Post by John Martin » October 13th, 2018, 2:18 pm

Thanks for the input guys. Bill, are you saying you like the third edition more than the fourth?

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BillMcGighan
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Re: U.S. field guides

Post by BillMcGighan » October 13th, 2018, 5:43 pm

I preordered the latest and have used it since it came out.
The newest has the most up-to-date taxonomy accepted by CNAH and SSAR, and some more real photos mixed in the text, so it is pretty good.

I've been using that series since the 1958 edition and each release gets better.

My issue was with a few errors that a good editor would have caught, and some minor range map issues.

I would get the latest.

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John Martin
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Re: U.S. field guides

Post by John Martin » October 14th, 2018, 5:30 am

Thanks Bill!

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Re: U.S. field guides

Post by FrogO_Oeyes » January 4th, 2019, 10:14 pm

I got the Audubon guide when it was new and reasonably current. It hasn't been updated noticeably in 40 years, and everything in it was small to begin with. It was great when it was new but is now badly dated by scores of species, and inadequate compared to others. I have a few other continental/national guides. I'm not a fan of the Bartlett guides. Taxonomy is uneven, range maps are sometimes badly wrong, and while I like field trip stories, more than a couple of "found it road-cruising" stories lose my attention in a hurry and just aren't 'in the field'. I have all the Peterson editions I think, Eastern and Western. I swear by them, for the most part. The illustrations are larger and excellent, the maps are pretty good, and the text accounts are mostly extensive and detailed. They're also updated with each edition, more or less. That said, I'm quite disappointed by the 4th western edition. The splits of Hypsiglena and Lampropeltis zonata are included. The mainland British Columbia [confirmed] population of Contia isn't included, the range map of Charina has many unexplained question marks and a large chunk of range in Alberta for which there is no evidence, the range of Plethodon idahoensis is much larger than shown for BC. It would be helpful to mention the likely species breaks within Plethodon idahoensis, Ascaphus montanus, and Ascaphus truei, and the numerous identified species within the Anaxyrus boreas (including the omitted A.williamsi) complex. Better information on the biogeography of the Plethodon elongatus and Aneides could have certainly been included, as there's plenty of data on cryptic species and their ranges. The revisions [splits] of Taricha torosa, Actinemys, Lampropeltis pyromelana, L.getula, L.triangulum, Sistrurus catenatus, Crotalus molossus, Sceloporus undulatus, and Gastrophryne occidentalis are ignored completely, excluded, or glossed over. The split of Hydromantes shastae is understandably missed, but that of Anniella is included. Diadophis are lumped as a single species, despite the best evidence indicating at least 14 species which largely coincide with the ranges of named subspecies (separately or in combination) or presumed hybrids. The "South Coast" member of the Thamnophis sirtalis complex should have been identified. Personally, I would have liked to have the Montanucci revision of Phrynosoma hernandesi compared side by side with the more generally accepted data, but I think it's fair to exclude it. Bogertophis is included for California, but it's not clear if there's any new evidence associated with that. Acris crepitans rather than A.blanchardi is included, but the text does indicate blanchardi as the regional subspecies. The new and ambivalent genus names Hyliola and Dryophytes are not used [although ASW recognizes the latter]. That's just off the top of my head.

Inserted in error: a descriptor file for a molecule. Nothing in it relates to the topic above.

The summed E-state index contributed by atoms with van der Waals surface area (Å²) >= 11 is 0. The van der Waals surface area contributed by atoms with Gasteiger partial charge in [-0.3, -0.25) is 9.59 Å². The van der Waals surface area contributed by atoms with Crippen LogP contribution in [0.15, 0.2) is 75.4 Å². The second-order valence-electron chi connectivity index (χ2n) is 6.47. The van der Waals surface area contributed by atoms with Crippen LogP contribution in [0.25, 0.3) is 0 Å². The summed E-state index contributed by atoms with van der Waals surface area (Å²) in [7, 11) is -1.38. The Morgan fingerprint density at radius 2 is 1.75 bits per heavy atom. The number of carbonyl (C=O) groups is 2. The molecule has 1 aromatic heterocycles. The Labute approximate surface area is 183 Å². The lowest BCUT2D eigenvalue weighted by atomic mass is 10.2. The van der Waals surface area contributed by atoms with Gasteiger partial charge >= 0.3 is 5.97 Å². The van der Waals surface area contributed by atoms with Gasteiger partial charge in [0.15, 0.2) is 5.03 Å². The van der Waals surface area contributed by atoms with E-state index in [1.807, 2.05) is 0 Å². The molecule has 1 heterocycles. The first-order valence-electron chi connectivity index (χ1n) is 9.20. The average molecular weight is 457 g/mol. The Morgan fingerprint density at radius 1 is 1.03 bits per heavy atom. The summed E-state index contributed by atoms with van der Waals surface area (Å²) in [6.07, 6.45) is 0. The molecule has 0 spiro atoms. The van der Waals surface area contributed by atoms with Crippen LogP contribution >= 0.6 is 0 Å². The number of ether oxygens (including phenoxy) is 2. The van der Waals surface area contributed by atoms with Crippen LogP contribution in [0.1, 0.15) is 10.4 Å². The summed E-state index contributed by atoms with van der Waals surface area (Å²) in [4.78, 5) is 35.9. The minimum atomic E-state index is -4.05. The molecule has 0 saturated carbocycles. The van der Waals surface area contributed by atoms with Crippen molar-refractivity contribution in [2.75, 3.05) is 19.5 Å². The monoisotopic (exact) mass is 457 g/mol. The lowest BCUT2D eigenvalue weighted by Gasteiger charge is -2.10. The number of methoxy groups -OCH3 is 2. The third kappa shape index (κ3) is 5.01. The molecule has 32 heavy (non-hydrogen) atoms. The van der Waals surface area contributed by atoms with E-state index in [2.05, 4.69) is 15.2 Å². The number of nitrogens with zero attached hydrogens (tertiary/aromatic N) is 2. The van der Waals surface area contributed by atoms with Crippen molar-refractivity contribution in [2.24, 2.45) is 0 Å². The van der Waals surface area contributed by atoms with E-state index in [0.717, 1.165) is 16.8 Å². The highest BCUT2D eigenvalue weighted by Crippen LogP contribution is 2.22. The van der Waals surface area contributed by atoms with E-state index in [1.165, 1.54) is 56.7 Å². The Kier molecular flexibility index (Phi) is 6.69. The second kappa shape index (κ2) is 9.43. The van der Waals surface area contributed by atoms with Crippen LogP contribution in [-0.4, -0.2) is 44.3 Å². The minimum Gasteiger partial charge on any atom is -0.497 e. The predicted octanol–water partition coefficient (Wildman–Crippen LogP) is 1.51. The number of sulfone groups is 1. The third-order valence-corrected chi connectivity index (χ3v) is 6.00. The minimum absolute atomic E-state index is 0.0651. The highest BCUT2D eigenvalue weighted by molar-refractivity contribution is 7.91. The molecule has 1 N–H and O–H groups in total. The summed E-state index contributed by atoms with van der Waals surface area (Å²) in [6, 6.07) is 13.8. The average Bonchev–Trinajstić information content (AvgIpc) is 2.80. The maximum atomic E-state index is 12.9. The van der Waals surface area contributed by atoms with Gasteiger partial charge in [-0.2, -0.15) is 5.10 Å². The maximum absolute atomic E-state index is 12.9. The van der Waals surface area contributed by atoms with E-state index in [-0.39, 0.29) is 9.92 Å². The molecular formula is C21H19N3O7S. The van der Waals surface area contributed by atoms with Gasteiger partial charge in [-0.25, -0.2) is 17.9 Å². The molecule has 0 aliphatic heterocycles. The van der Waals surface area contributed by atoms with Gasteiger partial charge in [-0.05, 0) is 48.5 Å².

In the field, I generally include a Peterson guide, maybe a Bartlett, and no Audubon. I also include as many local and regional guides as are appropriate, plus digital and printed versions of various taxonomic or distributional papers, sometimes including old ones [which may have details not included in newer stuff]. It's debatable whether I will include the 4th western, as I'm not sure it's an improvement over the revised 3rd edition.

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John Martin
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Re: U.S. field guides

Post by John Martin » January 26th, 2019, 5:01 pm

Thanks for that detailed info FrogO, and sorry for the late reply. For some reason I've been unable to log into the forum for around a couple of months. I immediately emailed Scott and he said he would look into it. Just yesterday I got another email from him telling me about the forum update and to try again - it works now and it's really good to be back! Kudos to Scott!